I am proud to say that I have all my own teeth at the age of 65. While that may not sound unusual to some people, everyone in my family who is my age or older wears dentures. I always tell people that that flossing is the key to good dental health. I have arthritis in my hands, but I don't let it keep me from flossing every day. My trick is to use those little "flossers" you can buy at the drug store. They have plastic handles floss stretched out on top of the handle. These make flossing easier on days when my arthritis is acting up. I started this blog to let other people know that they can keep their teeth healthy into old age when they take care of them. If you have hand pain, find ways to make flossing easier, like I did.
Most people who have experienced gum disease know that the disorder can cause swelling, pain, and bleeding from the gums. However, the discomfort and harm to your gums isn't where this problem stops. If you're having this issue and don't know how dangerous it can be to the rest of your mouth, read on to find out how gum disease can potentially damage your teeth and even the bones of your jaw.
What Causes Gum Disease
The first thing you should know is that gum disease is caused by bacteria. Whether you experienced an injury to your gums that let that bacteria in or it accumulated over time due to poor oral health management, bacteria is always to blame. As you probably know from injuries elsewhere on your body, bacteria may not stay in one place. Without treatment, gum disease can spread, and this is where it causes problems.
The Spread of the Disease
The bacteria responsible for a gum infection can spread to other parts of your mouth once the gums have become badly infected. Bacteria can easily migrate to the bloodstream, where it can cause problems elsewhere in your body. However, before it even gets that far, it can cause tissue damage to your gums.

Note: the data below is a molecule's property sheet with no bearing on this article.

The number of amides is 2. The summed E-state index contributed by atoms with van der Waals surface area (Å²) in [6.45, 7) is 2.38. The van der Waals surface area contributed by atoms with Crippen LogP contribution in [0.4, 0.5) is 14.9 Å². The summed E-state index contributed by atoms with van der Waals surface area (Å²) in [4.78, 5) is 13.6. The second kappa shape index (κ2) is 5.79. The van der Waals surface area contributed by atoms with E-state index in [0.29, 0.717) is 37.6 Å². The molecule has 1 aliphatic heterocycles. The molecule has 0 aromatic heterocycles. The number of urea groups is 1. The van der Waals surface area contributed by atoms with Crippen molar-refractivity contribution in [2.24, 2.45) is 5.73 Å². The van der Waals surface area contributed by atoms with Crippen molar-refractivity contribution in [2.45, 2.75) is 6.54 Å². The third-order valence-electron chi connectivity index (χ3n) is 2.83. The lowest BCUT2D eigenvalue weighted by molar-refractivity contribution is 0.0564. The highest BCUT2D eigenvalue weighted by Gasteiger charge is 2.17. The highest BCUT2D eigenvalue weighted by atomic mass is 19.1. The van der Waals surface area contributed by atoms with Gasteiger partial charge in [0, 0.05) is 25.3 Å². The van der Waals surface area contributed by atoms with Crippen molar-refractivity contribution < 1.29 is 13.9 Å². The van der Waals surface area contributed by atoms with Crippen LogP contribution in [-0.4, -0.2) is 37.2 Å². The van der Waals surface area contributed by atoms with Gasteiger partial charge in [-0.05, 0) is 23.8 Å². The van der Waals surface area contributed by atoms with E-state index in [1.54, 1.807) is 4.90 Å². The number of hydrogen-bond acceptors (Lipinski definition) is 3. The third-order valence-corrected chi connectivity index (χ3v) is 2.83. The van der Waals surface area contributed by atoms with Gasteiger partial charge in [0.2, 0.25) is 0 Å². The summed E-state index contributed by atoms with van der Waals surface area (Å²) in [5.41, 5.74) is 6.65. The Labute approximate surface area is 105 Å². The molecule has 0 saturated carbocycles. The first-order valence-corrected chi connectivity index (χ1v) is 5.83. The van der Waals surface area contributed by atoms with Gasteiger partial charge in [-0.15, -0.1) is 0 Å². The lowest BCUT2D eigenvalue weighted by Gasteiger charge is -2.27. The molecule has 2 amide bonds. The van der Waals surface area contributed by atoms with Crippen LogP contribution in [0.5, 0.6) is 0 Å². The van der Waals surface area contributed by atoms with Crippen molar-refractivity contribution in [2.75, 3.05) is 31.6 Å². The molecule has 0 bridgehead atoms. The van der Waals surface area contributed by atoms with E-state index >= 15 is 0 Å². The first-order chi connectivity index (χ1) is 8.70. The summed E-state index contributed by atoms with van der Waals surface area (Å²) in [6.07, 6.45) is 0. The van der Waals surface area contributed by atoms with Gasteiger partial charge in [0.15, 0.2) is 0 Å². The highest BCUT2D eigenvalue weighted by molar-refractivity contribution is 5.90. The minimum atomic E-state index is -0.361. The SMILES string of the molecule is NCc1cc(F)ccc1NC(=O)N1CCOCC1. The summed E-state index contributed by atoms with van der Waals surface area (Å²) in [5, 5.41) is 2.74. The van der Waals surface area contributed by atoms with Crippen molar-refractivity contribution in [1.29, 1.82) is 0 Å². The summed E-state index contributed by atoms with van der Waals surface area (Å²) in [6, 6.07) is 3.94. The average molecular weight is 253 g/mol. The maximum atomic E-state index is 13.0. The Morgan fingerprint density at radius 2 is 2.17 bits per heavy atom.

When your gums aren't healthy, your teeth often aren't either. The bacteria responsible for gum disease can increase the level of plaque and tartar development in your mouth, or the bacteria can attack the root of your teeth directly, putting them in danger.
Gum disease can also cause bone to break down in your jaw. The same bacteria responsible for everything else can break down healthy bone cells in your jaw, thinning the bone.
If you think that you might have gum disease, or you're just worried that you could, you should visit a dentist like Sun Dental. When you go to your dentist's office, they'll examine your teeth, gums, mouth, and bones via x-ray. This will allow your dentist to determine if there's already any damage as well as assess what stage of gum disease you have.
If there's no damage, your dentist can potentially reverse your gum disease with just one visit. If it's more severe, it may require multiple visits for treatment. However, you can rest easy knowing that you're doing the very best thing to recover from gum disease and that your teeth and bones will be safer for it.